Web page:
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Switchfoot Live in Singapore ’11

In all honesty, I was a little more than worried and sceptical; especially having learnt that the concert was being held at a venue more commonly used as a church’s Sunday service. However, my doubts went unfounded. If there was a band that could transform churches into über kicka55 rock concerts… it might as well be Switchfoot.

Last week’s concert at the Rock Auditorium was not the first time the Californian surf rockers created waves in Singapore. Switchfoot has previously performed at Singapore Expo’s Max Pavilion back in 2008.

The night opened rather abruptly as The Calling of Levi stumbled onto the stage. From the band’s demeanor, I indubitably thought things would not turn out too pretty; but pretty they certainly were.

The young band hailing from Perth quickly took things into a roaring start. Though admittedly a less popular band with the crowd, they exercized commendable crowd participation and amazingly managed to get the crowd onto their prancing feets; with even a good majority of them rushing to the front.

But things quickly took a turn for the worse: security started pushing crowds back and ordered the crowd to remain seated. Say whaaaaat?

The set however, still managed to maintain its high-octane levels. Major kudos goes to their lead guitarist, Kieren, as it leaves one wondering his circus-like ability to pull off those guitar licks whilst running and jumping around the stage. Personally, I felt that their music sounded like pretty generic “American indie” music a la Ivoryline, My American Heart and the like; however, they were excellent performers and no one could possibly say otherwise.

Pain is written all over his face. Ouch.

Arguably one of Singapore’s most popular and successful indie rock export, the second openers of the night were a little more familiar with the local audience: The Great Spy Experiment.

Being a fan myself, it was a truly heartbreaking sight to witness. The Spies put up an extremely lacklustre performance. They pushed forth an orgy of songs as they rushed from one to another, barely speaking between numbers. Needless to say, the crowd remained largely unresponsive; with a couple in front of me even taking out their iPhone for some Angry Birds action. Sigh.

Saiful Idris of The Great Spy Experiment

And now, Switchfoot. Fun fact: did you know their name originated from a surfing maneuvre? Now that I have successfully built suspense for about 1.72 seconds, let me sum up their performance with just this: it was fantastic. I have been to my fair share of concerts, and Switchfoot simply kicked a55.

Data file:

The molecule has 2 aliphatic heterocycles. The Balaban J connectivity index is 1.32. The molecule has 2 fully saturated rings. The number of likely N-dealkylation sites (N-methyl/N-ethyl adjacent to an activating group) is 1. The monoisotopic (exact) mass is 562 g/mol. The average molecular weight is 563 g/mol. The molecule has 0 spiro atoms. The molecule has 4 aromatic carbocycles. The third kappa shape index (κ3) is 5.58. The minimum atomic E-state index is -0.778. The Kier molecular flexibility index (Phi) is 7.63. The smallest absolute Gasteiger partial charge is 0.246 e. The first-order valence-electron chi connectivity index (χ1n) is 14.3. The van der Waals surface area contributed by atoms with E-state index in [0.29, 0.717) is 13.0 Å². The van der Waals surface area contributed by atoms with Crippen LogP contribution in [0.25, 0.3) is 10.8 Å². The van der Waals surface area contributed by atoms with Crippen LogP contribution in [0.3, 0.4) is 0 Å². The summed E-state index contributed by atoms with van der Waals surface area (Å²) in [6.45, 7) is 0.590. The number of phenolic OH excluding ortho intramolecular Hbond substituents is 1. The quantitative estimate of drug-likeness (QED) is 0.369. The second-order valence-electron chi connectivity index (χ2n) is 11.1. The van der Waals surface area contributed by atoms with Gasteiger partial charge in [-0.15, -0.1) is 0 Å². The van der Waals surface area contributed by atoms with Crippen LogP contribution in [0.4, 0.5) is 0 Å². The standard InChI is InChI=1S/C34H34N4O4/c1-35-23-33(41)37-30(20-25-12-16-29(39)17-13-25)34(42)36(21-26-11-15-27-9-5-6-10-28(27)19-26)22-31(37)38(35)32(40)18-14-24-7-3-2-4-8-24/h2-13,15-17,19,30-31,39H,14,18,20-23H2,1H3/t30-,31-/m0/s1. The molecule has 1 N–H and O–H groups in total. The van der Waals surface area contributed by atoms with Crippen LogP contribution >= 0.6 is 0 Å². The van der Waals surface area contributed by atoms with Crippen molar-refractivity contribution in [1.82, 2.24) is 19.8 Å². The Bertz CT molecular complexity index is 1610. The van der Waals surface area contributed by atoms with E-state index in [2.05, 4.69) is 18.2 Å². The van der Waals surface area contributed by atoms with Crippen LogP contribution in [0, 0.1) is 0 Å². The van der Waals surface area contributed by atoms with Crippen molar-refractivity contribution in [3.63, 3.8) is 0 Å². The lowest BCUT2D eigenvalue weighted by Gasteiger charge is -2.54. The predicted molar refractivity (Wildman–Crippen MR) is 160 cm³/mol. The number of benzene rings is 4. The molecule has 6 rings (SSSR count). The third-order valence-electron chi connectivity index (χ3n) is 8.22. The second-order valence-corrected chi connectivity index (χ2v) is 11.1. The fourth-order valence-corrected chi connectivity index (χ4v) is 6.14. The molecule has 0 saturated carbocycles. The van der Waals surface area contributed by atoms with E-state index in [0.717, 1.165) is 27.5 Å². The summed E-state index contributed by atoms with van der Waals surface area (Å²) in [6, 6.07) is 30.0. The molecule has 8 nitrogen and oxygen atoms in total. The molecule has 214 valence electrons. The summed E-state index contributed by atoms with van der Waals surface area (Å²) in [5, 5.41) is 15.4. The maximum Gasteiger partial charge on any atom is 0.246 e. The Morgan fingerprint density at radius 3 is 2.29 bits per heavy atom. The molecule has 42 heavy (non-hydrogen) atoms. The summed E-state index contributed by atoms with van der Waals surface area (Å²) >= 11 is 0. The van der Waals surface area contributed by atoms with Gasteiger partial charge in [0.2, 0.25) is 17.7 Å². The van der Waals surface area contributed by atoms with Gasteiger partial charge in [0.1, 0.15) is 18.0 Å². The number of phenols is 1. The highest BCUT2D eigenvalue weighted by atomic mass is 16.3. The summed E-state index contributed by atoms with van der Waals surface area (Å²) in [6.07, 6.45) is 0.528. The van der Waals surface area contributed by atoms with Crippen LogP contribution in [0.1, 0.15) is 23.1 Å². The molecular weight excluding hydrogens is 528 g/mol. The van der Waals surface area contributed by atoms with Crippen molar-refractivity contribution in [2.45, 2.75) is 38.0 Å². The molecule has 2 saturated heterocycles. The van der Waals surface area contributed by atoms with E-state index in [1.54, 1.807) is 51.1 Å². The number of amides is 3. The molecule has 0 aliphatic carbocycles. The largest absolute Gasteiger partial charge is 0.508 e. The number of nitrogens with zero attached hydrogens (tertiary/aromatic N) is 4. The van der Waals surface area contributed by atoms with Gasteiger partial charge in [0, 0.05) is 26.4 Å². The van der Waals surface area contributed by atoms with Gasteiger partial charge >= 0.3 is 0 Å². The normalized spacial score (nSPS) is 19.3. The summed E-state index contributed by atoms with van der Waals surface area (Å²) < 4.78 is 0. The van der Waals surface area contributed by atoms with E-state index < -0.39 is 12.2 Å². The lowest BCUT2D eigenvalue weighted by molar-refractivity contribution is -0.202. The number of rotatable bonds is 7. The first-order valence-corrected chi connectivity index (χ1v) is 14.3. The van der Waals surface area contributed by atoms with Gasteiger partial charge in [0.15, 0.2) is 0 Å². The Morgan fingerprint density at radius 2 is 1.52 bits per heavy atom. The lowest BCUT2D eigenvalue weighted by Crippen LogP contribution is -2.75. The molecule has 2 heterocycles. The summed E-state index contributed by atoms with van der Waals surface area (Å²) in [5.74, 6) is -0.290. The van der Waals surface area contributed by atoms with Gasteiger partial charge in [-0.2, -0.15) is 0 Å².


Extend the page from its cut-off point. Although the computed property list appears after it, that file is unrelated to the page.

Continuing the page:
The headliners wasted no time and dived into the distorted bass intro of ‘The Sound (John M. Perkins’ Blues)’. The intro’s chorus immediately got the hall into a crazed frenzy. Switchfoot pressed on the momentum and relentlessly continued with ‘Stars’. 2 songs in, and I was sold already.

What I really liked was that Switchfoot managed to bust out a more than decent setlist. There was a healthy balance between their newer and older material. Fans were treated to staples such as ‘Only Hope’, ‘We Are One Tonight’ and ‘Dare You To Move’.

What I also liked was their incredible stage presence and crowd engagement. There were several occasions where Jon would lovingly point his microphone to the crowd, letting them do the work for him. He ran out to the crowd twice, with the second time almost lasting an entire song. A lucky fan even got to scream into Jon’s mic for a good portion of ‘This Is Your Life’.

Time to grow a beard, people.

However, I felt that they could have included lesser known songs from their younger days; such as ‘Chem 6A’ and ‘Innocent Again’ as a nod to their older, diehard groupies such as myself; but that’s just me being sour and nitpicky.

Another point to note was their venue of choice. The small, seated auditorium simply could not bring out the best of Switchfoot. It felt a little too confined and restricted; leaving the afterthought of knowing that it could have been better. The tight security made the experience worse. The sound mix was satisfactory at best; as it was similarly lacking that certain punch.

All in all, I felt that Switchfoot put out a brilliant performance. From Jon whippin’ out his harmonica back and forth for “Your Love Is A Song”, to the massive karaoke session of “Only Hope” and “Dare You To Move”; the concert was, safe to say, a flippin’ success.

– Toke

Images of The Calling of Levi and The  Great Spy Experiment courtesy of Monsoon Productions, Switchfoot by Zhiwei

Visit The Calling of Levi’s page @ http://www.myspace.com/tcolband

Visit The Great Spy Experiment’s page @ http://www.myspace.com/thegreatspyexperiment

Visit Switchfoot’s website @ http://www.switchfoot.com/

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